A short video clip of him making this accusation posted on You Tube by conservation biologist Catherine Craig has upset wildlife lovers and conservationists already distraught over the widespread pollution of the gulf from BP's Deepwater Horizon spill.
Captain Mike Ellis (Image from video by Catherine Craig)
Since the oil rig exploded and caught fire April 20, leaving the wellhead broken and gushing oil for the past 66 days, at least two million barrels of oil have spilled into the gulf at the rate of at least 35,000 barrels per day.
In an effort to keep some of that oil off the shores of four states, BP and the U.S. Coast Guard have been burning off some of the oil - and turtles floating on lines of seaweed are getting caught and burned along with the oil, says Captain Ellis.
He has seen the burning up close. Before the oil spill, Ellis ran a charter fishing business out of Venice, Relentless Sportfishing Charters. In his 33-foot custom-built catamaran, Ellis took clients out to catch tuna, dolphin, wahoo, swordfish and snapper.
The oil spill put an end to his fishing charters, so to support his family Ellis took a contract with the Florida Fish and Wildlife Conservation Commission and the National Oceanic and Atmospheric Administration, NOAA, to help save oiled wildlife.
Starting June 1, Ellis says, "My boat was used as the support vessel. I had NOAA vets on board. They would take oiled turtles from the water, clean and photograph them, record the information, doctor them and transport them to shore at the end of the day."
Then the turtles were shipped to the Audubon Aquarium of the Americas quarantine for further doctoring, he said.
About a week into the contract, Captain Ellis says he encountered resistance from the U.S. Coast Guard and BP to his wildlife rescue efforts.
Burning off spilled oil in the Gulf of Mexico. June 17, 2010. (Photo courtesy U.S. Coast Guard)
His vessel was about half a mile from one of the surface burns when, Ellis said, "A reservist Coast Guard commander came running up on us waving their arms telling us to get out of there. We were leaving the scene but I couldn't run fast, because they were doctoring a turtle. The engines were in gear and we were leaving the scene. But they didn't try to make radio contact."
"I'm a fisherman, I think a certain way," he said. "You got a thing called a VHF [radio]. Pick it up, hail me, I would have told them we were leaving. There was fire half mile from us, I knew it was there, I was leaving."
"The Coast Guard and BP wouldn't let us go in there to rescue turtles," he said. "They gave us coordinates to stay out of an area of about 12 by 13 miles. They just didn't want anyone out there in their way."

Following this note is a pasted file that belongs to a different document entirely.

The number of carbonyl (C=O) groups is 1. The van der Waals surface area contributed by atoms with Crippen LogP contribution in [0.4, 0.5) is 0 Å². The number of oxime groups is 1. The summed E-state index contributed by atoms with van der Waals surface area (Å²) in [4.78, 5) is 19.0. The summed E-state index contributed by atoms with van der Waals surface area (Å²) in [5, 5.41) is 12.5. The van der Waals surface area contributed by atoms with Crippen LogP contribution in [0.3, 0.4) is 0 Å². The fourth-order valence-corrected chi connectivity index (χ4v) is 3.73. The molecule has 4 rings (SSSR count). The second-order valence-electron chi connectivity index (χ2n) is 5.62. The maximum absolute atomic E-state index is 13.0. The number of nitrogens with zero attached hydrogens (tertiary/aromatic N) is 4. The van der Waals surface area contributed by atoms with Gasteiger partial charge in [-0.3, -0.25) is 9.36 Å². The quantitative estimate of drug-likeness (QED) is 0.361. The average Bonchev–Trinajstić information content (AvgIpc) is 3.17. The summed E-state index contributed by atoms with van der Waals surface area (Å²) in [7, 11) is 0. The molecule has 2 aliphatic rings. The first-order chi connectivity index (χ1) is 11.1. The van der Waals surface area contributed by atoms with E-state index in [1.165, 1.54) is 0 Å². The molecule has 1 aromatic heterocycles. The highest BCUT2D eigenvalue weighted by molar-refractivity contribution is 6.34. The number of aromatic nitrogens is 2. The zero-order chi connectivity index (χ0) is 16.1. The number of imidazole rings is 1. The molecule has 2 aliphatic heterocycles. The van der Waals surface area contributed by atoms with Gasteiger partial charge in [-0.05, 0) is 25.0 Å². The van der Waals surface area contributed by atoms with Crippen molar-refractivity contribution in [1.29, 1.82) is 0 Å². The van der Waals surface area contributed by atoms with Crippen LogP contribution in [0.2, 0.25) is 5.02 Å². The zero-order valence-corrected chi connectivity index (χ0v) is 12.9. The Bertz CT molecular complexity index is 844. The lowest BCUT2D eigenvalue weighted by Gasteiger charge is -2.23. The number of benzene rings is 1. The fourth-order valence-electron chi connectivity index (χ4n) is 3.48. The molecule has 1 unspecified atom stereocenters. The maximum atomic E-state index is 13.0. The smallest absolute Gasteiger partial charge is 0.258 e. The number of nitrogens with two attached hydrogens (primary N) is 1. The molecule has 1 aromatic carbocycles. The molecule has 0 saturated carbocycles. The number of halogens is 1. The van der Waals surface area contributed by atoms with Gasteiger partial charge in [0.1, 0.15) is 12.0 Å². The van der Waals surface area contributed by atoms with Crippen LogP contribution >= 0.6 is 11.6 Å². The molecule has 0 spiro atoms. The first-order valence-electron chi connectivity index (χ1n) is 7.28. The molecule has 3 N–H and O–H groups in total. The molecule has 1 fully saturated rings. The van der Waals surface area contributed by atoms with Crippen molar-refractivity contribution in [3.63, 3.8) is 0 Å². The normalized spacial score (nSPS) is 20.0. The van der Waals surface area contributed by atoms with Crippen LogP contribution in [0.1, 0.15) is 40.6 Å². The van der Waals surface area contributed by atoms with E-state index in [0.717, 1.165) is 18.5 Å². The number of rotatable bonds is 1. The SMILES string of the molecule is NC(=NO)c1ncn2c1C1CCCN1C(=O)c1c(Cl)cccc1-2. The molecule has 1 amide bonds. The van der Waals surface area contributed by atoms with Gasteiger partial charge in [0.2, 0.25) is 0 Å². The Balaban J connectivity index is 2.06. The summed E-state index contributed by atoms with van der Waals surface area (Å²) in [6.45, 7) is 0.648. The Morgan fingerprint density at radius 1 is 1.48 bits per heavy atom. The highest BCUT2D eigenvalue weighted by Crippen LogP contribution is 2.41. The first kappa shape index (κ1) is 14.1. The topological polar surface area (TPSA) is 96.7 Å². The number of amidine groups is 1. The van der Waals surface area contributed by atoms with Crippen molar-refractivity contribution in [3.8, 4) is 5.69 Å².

"There's a bunch of turtles out there, Ellis said. "It's pretty tricky to spot them, you've got to really know what you're looking for because you're seeing just a little bump among the oily lines of weed."
Ellis has never actually seen a turtle being incinerated, but he is certain that they are being caught in the planned burns. To date, 275 burns have been conducted, removing a total of more than 10 million gallons of oil from the open water, according to the Deepwater Horizon Incident Joint Information Center.
The turtles being picked up for rescue and rehabilitation were mostly of the Kemp's Ridley species, one of five species of endangered turtles in the Gulf of Mexico. Ellis says NOAA vets were able to rescue about 25 during the week his boat was under contract.
He says NOAA found the sea turtle rescue effort "logistically" difficult. The agency stopped using his boat and he was not paid out for the original contract.
Captain Mike Ellis, right, with clients aboard Relentless before the oil spill (Photo courtesy Relentless Sportfishing Charters)
Traveling through the oily water fouled his engine, which he has had to repair at his own expense. Although he has applied for reimbursement to BP, he has not yet received a check.
Now Ellis is running his catamaran as part of the Coast Guard's Vessels of Opportunity program. "I'm just a bus driver," he said. I take Coast Guard personnel to their destinations, to do inspections, or whatever."
"I can't charter for fishing," he said. NOAA has closed about one-third of the gulf to fishing to protect consumers from eating contaminated seafood.
"I would have to go over 100 nautical miles to fish," Ellis said, "so clients would be looking a bare minimum of $750 to over $1,000 in fuel costs on top of my rate."
A few days after he was shut out of the burn area, Ellis was having lunch at the Cypress Cove Marina in Venice when he met Craig, who recorded his comments on video and posted it up on You Tube.
Now, media are calling and emailing him day and night. Someone from the Louisiana State Attorney General's Office came to talk to him, and he is also talking to environmental groups about further wildlife rescue efforts.
Because Ellis still wants to help rescue turtles and other wildlife before the oil spill gets them. He is hoping now that a nonprofit group or coalition of groups will purchase a boat for him that is better able to withstand the oily waters of the gulf - a boat that would be used to rescue sea turtles before they are burned - alive.
Copyright Environment News Service (ENS) 2010. All rights reserved.